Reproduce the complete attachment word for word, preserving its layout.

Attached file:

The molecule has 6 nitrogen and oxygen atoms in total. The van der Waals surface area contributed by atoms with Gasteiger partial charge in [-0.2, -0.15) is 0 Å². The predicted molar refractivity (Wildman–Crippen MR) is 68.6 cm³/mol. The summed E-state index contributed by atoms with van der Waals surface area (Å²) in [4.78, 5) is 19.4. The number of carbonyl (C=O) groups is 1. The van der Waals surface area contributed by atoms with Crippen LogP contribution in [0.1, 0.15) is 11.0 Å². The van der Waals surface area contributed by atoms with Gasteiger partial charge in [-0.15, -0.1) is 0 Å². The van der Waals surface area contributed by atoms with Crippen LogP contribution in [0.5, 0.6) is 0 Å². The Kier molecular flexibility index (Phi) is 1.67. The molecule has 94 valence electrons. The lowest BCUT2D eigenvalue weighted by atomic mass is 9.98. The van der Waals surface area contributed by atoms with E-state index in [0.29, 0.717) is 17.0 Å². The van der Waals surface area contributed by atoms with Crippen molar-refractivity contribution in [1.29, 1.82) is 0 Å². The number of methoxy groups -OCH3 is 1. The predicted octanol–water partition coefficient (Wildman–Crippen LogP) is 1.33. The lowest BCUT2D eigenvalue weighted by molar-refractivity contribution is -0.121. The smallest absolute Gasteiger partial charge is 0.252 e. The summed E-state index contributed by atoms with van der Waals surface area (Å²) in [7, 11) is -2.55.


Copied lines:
The molecule has 6 nitrogen and oxygen atoms in total. The van der Waals surface area contributed by atoms with Gasteiger partial charge in [-0.2, -0.15) is 0 Å². The predicted molar refractivity (Wildman–Crippen MR) is 68.6 cm³/mol. The summed E-state index contributed by atoms with van der Waals surface area (Å²) in [4.78, 5) is 19.4. The number of carbonyl (C=O) groups is 1. The van der Waals surface area contributed by atoms with Crippen LogP contribution in [0.1, 0.15) is 11.0 Å². The van der Waals surface area contributed by atoms with Gasteiger partial charge in [-0.15, -0.1) is 0 Å². The van der Waals surface area contributed by atoms with Crippen LogP contribution in [0.5, 0.6) is 0 Å². The Kier molecular flexibility index (Phi) is 1.67. The molecule has 94 valence electrons. The lowest BCUT2D eigenvalue weighted by atomic mass is 9.98. The van der Waals surface area contributed by atoms with E-state index in [0.29, 0.717) is 17.0 Å². The van der Waals surface area contributed by atoms with Crippen molar-refractivity contribution in [1.29, 1.82) is 0 Å². The number of methoxy groups -OCH3 is 1. The predicted octanol–water partition coefficient (Wildman–Crippen LogP) is 1.33. The lowest BCUT2D eigenvalue weighted by molar-refractivity contribution is -0.121. The smallest absolute Gasteiger partial charge is 0.252 e. The summed E-state index contributed by atoms with van der Waals surface area (Å²) in [7, 11) is -2.55.